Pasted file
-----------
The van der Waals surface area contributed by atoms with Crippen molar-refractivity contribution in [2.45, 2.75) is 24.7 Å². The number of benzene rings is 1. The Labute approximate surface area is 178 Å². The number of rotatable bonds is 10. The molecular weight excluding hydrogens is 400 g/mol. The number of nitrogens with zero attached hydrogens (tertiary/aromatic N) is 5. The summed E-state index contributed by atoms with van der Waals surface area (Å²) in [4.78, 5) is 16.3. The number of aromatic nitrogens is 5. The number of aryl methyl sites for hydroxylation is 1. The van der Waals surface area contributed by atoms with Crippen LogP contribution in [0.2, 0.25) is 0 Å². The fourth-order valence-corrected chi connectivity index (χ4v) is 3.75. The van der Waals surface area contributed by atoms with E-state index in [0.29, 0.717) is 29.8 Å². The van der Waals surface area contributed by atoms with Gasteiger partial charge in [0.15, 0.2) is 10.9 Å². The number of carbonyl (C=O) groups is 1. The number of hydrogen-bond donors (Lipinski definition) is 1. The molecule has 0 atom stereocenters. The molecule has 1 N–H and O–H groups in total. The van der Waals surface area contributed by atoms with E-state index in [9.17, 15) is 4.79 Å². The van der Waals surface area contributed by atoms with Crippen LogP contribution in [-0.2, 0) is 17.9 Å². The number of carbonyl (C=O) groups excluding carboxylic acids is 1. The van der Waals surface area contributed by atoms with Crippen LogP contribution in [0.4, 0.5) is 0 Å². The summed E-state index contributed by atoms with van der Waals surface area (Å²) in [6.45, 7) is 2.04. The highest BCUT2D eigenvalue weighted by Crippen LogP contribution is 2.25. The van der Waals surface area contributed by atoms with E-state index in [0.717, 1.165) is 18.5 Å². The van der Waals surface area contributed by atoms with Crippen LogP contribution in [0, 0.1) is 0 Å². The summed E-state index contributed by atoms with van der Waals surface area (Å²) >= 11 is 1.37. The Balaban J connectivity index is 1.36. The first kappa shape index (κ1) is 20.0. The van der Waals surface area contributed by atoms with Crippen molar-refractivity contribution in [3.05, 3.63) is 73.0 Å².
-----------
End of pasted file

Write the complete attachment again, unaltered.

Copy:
The van der Waals surface area contributed by atoms with Crippen molar-refractivity contribution in [2.45, 2.75) is 24.7 Å². The number of benzene rings is 1. The Labute approximate surface area is 178 Å². The number of rotatable bonds is 10. The molecular weight excluding hydrogens is 400 g/mol. The number of nitrogens with zero attached hydrogens (tertiary/aromatic N) is 5. The summed E-state index contributed by atoms with van der Waals surface area (Å²) in [4.78, 5) is 16.3. The number of aromatic nitrogens is 5. The number of aryl methyl sites for hydroxylation is 1. The van der Waals surface area contributed by atoms with Crippen LogP contribution in [0.2, 0.25) is 0 Å². The fourth-order valence-corrected chi connectivity index (χ4v) is 3.75. The van der Waals surface area contributed by atoms with E-state index in [0.29, 0.717) is 29.8 Å². The van der Waals surface area contributed by atoms with Gasteiger partial charge in [0.15, 0.2) is 10.9 Å². The number of carbonyl (C=O) groups is 1. The number of hydrogen-bond donors (Lipinski definition) is 1. The molecule has 0 atom stereocenters. The molecule has 1 N–H and O–H groups in total. The van der Waals surface area contributed by atoms with E-state index in [9.17, 15) is 4.79 Å². The van der Waals surface area contributed by atoms with Crippen LogP contribution in [-0.2, 0) is 17.9 Å². The number of carbonyl (C=O) groups excluding carboxylic acids is 1. The van der Waals surface area contributed by atoms with Crippen LogP contribution in [0.4, 0.5) is 0 Å². The summed E-state index contributed by atoms with van der Waals surface area (Å²) in [6.45, 7) is 2.04. The highest BCUT2D eigenvalue weighted by Crippen LogP contribution is 2.25. The van der Waals surface area contributed by atoms with E-state index in [0.717, 1.165) is 18.5 Å². The van der Waals surface area contributed by atoms with Crippen LogP contribution in [0, 0.1) is 0 Å². The summed E-state index contributed by atoms with van der Waals surface area (Å²) >= 11 is 1.37. The Balaban J connectivity index is 1.36. The first kappa shape index (κ1) is 20.0. The van der Waals surface area contributed by atoms with Crippen molar-refractivity contribution in [3.05, 3.63) is 73.0 Å².